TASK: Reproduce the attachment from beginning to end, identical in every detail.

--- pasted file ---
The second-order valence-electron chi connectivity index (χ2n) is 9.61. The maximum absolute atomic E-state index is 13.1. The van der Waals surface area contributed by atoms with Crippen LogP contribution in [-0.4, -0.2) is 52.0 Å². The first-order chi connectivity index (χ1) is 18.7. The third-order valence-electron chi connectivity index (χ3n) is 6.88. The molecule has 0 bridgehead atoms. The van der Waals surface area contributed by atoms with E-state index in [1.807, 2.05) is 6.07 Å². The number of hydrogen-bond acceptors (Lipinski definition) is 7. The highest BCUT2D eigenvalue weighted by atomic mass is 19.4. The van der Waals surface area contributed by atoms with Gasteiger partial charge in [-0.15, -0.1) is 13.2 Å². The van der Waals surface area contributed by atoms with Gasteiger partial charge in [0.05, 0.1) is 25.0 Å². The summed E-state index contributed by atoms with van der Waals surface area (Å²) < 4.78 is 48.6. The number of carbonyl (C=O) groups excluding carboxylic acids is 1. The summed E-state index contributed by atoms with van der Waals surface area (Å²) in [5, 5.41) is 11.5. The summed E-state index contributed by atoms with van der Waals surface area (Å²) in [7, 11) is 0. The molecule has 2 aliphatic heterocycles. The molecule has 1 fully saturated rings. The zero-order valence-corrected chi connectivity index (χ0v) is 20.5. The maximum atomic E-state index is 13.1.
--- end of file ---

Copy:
The second-order valence-electron chi connectivity index (χ2n) is 9.61. The maximum absolute atomic E-state index is 13.1. The van der Waals surface area contributed by atoms with Crippen LogP contribution in [-0.4, -0.2) is 52.0 Å². The first-order chi connectivity index (χ1) is 18.7. The third-order valence-electron chi connectivity index (χ3n) is 6.88. The molecule has 0 bridgehead atoms. The van der Waals surface area contributed by atoms with E-state index in [1.807, 2.05) is 6.07 Å². The number of hydrogen-bond acceptors (Lipinski definition) is 7. The highest BCUT2D eigenvalue weighted by atomic mass is 19.4. The van der Waals surface area contributed by atoms with Gasteiger partial charge in [-0.15, -0.1) is 13.2 Å². The van der Waals surface area contributed by atoms with Gasteiger partial charge in [0.05, 0.1) is 25.0 Å². The summed E-state index contributed by atoms with van der Waals surface area (Å²) < 4.78 is 48.6. The number of carbonyl (C=O) groups excluding carboxylic acids is 1. The summed E-state index contributed by atoms with van der Waals surface area (Å²) in [5, 5.41) is 11.5. The summed E-state index contributed by atoms with van der Waals surface area (Å²) in [7, 11) is 0. The molecule has 2 aliphatic heterocycles. The molecule has 1 fully saturated rings. The zero-order valence-corrected chi connectivity index (χ0v) is 20.5. The maximum atomic E-state index is 13.1.